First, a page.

Ghandi’s swadeshi – why not involve patients in this debate?

Ghandi’s “Swadeshi”, or local self-sufficiency, seems to be a philosophy that supports  liberal ideals. If specialist Hospitals are seen as a form of “mass production” then the local District General Hospital (DGH) represents the “local artisans” as described by Satish Kumar. (and in The economics of performance – chapter 35, p 418 in “The Case Against the Global Economy”). The problem is the increased mortality and morbidity associated with rural DGHs for complex problems at the edge of technology. There is a choice between having services locally, but with poorer results, or having them centrally with better results, but problems of transportation, inconvenience and access. Why not involve patients in this debate? After all, we consulted citizens on the complexity of the EU….

…Central to Gandhi’s philosophy was the principle of ‘Swadeshi’, which, in effect, means local self-sufficiency. Satish Kumar elaborates on this important concept. Kumar is a Gandhian scholar and also a thinker and activist in the tradition of E.F. Schumacher. Born in Bikaner, in Rajastan, India, Kumar was a Jain monk early in life, then joined the Gandhian movement and later, quite literally, walked around the world. He finally settled in England, where he is now the editor of ‘Resurgence’ magazine and runs the Schumacher Society, the Schumacher Lecture Series, and Schumacher College. He is also the head of Green Books, an ecologically oriented publishing company.
Mahatma Gandhi was a champion of ‘swadeshi’, or home economy. People outside India know of Gandhi’s campaigns to end British colonialism, but this was only a small part of his struggle. The greater part of Gandhi’s work was to renew India’s vitality and regenerate its culture. Gandhi was not interested simply in exchanging rule by white sahibs for rule by brown sahibs; he wanted the government to surrender much of its power to local villages.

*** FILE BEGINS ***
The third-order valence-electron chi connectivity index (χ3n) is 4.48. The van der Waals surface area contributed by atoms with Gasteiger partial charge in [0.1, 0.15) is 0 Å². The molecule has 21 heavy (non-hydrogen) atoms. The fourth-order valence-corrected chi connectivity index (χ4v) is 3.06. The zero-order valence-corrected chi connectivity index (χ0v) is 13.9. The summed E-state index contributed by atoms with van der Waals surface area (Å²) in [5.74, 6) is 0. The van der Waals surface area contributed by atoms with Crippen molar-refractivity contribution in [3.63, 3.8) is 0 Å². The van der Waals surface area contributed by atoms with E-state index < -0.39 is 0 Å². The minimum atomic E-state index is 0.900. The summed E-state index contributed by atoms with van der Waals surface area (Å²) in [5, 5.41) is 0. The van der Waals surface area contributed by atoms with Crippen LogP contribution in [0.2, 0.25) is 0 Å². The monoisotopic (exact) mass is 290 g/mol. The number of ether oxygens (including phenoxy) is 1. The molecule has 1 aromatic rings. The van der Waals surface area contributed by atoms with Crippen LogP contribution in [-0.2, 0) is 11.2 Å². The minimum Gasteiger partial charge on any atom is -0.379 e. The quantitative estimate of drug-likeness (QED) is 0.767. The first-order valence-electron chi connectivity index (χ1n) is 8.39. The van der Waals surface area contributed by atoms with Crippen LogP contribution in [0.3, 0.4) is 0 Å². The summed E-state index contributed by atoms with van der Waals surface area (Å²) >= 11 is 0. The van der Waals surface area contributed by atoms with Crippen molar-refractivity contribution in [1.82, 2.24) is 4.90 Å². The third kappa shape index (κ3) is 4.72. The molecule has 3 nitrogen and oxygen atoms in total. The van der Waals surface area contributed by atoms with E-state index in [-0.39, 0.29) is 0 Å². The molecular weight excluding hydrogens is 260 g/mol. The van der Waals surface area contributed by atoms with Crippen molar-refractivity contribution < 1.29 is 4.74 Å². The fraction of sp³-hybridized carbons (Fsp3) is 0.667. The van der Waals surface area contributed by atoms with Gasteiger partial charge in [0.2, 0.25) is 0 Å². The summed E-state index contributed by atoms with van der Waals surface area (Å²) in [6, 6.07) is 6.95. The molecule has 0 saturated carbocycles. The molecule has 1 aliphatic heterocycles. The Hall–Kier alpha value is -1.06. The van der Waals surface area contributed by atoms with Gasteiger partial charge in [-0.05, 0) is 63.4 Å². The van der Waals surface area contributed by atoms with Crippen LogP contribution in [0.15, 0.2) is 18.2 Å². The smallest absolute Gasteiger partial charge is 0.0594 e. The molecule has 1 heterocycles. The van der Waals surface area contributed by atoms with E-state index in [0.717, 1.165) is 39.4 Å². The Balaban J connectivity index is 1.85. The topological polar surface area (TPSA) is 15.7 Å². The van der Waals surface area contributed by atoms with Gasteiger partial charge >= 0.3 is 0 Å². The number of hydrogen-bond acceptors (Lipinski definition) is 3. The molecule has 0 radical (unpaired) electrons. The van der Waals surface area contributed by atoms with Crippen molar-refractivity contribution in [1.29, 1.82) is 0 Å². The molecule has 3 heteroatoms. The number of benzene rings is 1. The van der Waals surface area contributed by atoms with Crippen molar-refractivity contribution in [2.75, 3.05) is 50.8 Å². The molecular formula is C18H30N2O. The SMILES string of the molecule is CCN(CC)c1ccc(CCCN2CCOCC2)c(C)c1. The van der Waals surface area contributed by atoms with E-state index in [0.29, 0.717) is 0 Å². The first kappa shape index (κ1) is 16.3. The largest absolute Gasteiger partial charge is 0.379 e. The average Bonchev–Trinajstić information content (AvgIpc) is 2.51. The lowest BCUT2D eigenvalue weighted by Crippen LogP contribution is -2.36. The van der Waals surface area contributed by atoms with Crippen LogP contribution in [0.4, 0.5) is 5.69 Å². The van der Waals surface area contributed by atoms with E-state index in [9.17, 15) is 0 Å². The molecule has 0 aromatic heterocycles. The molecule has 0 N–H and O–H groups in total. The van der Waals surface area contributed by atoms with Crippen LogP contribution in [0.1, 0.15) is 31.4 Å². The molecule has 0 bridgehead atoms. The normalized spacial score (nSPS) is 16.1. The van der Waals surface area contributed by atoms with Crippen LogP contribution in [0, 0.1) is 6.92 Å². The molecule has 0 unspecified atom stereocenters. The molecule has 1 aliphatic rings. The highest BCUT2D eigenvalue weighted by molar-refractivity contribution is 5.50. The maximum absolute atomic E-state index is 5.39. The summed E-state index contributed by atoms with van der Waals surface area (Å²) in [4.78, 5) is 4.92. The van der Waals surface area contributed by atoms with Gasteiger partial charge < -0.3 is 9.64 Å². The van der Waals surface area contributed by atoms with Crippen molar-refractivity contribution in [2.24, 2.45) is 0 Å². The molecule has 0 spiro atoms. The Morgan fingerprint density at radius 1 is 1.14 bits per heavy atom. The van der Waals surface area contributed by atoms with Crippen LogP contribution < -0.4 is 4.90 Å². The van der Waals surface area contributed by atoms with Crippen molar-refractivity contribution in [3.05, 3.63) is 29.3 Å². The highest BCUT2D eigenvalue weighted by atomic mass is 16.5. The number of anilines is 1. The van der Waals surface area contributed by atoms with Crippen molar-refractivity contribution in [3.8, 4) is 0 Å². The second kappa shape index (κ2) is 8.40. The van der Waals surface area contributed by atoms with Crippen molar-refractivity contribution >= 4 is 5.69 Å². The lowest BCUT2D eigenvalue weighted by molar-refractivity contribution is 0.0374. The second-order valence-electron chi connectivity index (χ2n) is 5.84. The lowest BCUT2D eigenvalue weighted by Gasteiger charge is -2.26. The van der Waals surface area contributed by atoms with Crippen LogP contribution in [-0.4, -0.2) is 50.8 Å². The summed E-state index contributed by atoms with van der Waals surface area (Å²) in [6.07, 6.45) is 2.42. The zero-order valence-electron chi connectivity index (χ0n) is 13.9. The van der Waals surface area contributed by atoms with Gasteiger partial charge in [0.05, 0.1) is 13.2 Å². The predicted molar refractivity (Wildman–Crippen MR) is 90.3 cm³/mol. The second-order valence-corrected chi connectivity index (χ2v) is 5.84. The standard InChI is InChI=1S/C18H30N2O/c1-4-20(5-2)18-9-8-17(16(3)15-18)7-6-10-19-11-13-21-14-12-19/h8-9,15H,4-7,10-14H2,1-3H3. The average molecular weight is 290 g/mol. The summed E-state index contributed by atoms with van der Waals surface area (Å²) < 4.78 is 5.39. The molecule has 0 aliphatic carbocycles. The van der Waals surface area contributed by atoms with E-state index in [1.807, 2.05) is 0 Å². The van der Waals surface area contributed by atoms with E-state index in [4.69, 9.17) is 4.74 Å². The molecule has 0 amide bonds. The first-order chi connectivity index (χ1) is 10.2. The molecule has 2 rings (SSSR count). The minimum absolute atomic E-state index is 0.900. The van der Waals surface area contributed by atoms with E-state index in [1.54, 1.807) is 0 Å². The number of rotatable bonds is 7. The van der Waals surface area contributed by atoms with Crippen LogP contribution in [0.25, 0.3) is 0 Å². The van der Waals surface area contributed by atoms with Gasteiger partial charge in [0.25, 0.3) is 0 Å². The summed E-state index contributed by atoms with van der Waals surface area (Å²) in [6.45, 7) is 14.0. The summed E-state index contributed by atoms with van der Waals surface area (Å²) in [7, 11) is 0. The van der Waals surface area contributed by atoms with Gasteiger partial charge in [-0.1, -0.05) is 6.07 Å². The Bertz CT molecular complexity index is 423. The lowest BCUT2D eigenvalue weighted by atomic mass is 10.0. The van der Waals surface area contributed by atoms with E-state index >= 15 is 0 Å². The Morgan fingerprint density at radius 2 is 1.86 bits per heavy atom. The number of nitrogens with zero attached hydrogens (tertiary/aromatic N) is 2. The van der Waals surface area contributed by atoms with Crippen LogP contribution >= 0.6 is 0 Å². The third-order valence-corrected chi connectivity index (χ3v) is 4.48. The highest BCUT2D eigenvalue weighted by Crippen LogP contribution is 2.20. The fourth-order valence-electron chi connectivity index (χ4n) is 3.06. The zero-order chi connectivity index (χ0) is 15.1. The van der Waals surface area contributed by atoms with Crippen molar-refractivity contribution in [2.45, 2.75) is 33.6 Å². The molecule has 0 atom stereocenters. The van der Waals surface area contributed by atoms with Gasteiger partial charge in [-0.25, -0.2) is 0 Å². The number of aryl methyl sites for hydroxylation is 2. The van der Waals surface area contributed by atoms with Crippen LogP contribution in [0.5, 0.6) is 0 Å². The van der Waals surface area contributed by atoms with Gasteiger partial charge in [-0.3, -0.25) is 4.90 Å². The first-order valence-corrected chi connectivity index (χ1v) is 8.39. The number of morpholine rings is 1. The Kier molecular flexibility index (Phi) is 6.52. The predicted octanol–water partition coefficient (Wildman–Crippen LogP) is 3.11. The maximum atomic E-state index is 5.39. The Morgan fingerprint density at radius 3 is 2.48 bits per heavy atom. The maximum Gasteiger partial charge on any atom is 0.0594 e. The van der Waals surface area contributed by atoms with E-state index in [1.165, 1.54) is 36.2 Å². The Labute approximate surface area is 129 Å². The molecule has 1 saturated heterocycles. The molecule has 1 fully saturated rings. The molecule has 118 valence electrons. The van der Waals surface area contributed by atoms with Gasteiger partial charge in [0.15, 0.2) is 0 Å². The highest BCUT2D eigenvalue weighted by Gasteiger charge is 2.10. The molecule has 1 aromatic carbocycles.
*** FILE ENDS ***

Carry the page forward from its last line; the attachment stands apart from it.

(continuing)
For Gandhi, the spirit and the soul of India rested in the village communities. He said, “The true India is to be found not in its few cities, but in its seven hundred thousand villages. If the villages perish, India will perish too.” Swadeshi is a program for long-term survival.

Principals of Swadeshi

Gandhi’s vision of a free India was not a nation-state but a confederation of self-governing, self-reliant, self-employed people living in village communities, deriving their right livelihood from the products of their homesteads. Maximum economic and political power – including the power to decide what could be imported into or exported from the village – would remain in the hands of the village assemblies.

In India, people have lived for thousands of years in a relative harmony with their surroundings: living in their homesteads, weaving homespun clothes, eating homegrown food, using homemade goods; caring for their animals, forests, and lands; celebrating the fertility of the soil with feasts; performing the stories of great epics, and building temples. Every region of India has developed its own distinctive culture, to which travelling storytellers, wandering ‘saddhus’, and constantly flowing streams of pilgrims have traditionally made their contribution.